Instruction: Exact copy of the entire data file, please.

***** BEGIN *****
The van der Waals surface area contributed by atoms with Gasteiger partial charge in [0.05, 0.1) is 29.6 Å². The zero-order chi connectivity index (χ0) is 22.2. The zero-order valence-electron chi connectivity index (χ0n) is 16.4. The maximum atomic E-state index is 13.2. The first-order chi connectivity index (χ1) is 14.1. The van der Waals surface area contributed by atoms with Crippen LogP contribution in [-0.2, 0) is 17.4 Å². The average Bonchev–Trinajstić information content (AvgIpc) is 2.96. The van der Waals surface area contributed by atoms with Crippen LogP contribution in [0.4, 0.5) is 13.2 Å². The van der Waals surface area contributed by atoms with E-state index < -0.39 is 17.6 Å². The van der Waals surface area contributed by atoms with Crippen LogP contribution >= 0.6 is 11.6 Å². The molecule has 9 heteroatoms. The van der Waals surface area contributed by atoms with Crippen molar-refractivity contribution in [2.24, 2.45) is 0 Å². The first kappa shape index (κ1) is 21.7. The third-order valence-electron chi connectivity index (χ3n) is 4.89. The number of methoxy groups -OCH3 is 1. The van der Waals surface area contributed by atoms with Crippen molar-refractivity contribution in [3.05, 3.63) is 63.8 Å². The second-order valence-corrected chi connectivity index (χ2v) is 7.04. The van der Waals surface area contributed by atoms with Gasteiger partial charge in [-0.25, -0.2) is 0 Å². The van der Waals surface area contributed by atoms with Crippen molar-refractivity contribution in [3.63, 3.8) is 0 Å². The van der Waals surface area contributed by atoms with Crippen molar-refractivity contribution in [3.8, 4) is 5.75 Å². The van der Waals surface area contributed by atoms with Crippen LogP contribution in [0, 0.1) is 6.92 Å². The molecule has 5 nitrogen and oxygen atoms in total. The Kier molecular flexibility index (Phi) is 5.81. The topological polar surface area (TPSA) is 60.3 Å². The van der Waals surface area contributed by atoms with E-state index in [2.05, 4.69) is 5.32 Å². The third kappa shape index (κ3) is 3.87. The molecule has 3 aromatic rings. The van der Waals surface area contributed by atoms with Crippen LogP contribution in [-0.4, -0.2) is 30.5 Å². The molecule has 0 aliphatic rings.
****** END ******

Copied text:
The van der Waals surface area contributed by atoms with Gasteiger partial charge in [0.05, 0.1) is 29.6 Å². The zero-order chi connectivity index (χ0) is 22.2. The zero-order valence-electron chi connectivity index (χ0n) is 16.4. The maximum atomic E-state index is 13.2. The first-order chi connectivity index (χ1) is 14.1. The van der Waals surface area contributed by atoms with Crippen LogP contribution in [-0.2, 0) is 17.4 Å². The average Bonchev–Trinajstić information content (AvgIpc) is 2.96. The van der Waals surface area contributed by atoms with Crippen LogP contribution in [0.4, 0.5) is 13.2 Å². The van der Waals surface area contributed by atoms with E-state index < -0.39 is 17.6 Å². The van der Waals surface area contributed by atoms with Crippen LogP contribution >= 0.6 is 11.6 Å². The molecule has 9 heteroatoms. The van der Waals surface area contributed by atoms with Crippen molar-refractivity contribution in [2.24, 2.45) is 0 Å². The first kappa shape index (κ1) is 21.7. The third-order valence-electron chi connectivity index (χ3n) is 4.89. The number of methoxy groups -OCH3 is 1. The van der Waals surface area contributed by atoms with Crippen molar-refractivity contribution in [3.05, 3.63) is 63.8 Å². The second-order valence-corrected chi connectivity index (χ2v) is 7.04. The van der Waals surface area contributed by atoms with Gasteiger partial charge in [-0.25, -0.2) is 0 Å². The van der Waals surface area contributed by atoms with Crippen molar-refractivity contribution in [3.63, 3.8) is 0 Å². The van der Waals surface area contributed by atoms with Crippen molar-refractivity contribution in [3.8, 4) is 5.75 Å². The van der Waals surface area contributed by atoms with Crippen LogP contribution in [0, 0.1) is 6.92 Å². The molecule has 5 nitrogen and oxygen atoms in total. The Kier molecular flexibility index (Phi) is 5.81. The topological polar surface area (TPSA) is 60.3 Å². The van der Waals surface area contributed by atoms with E-state index in [2.05, 4.69) is 5.32 Å². The third kappa shape index (κ3) is 3.87. The molecule has 3 aromatic rings. The van der Waals surface area contributed by atoms with Crippen LogP contribution in [-0.4, -0.2) is 30.5 Å². The molecule has 0 aliphatic rings.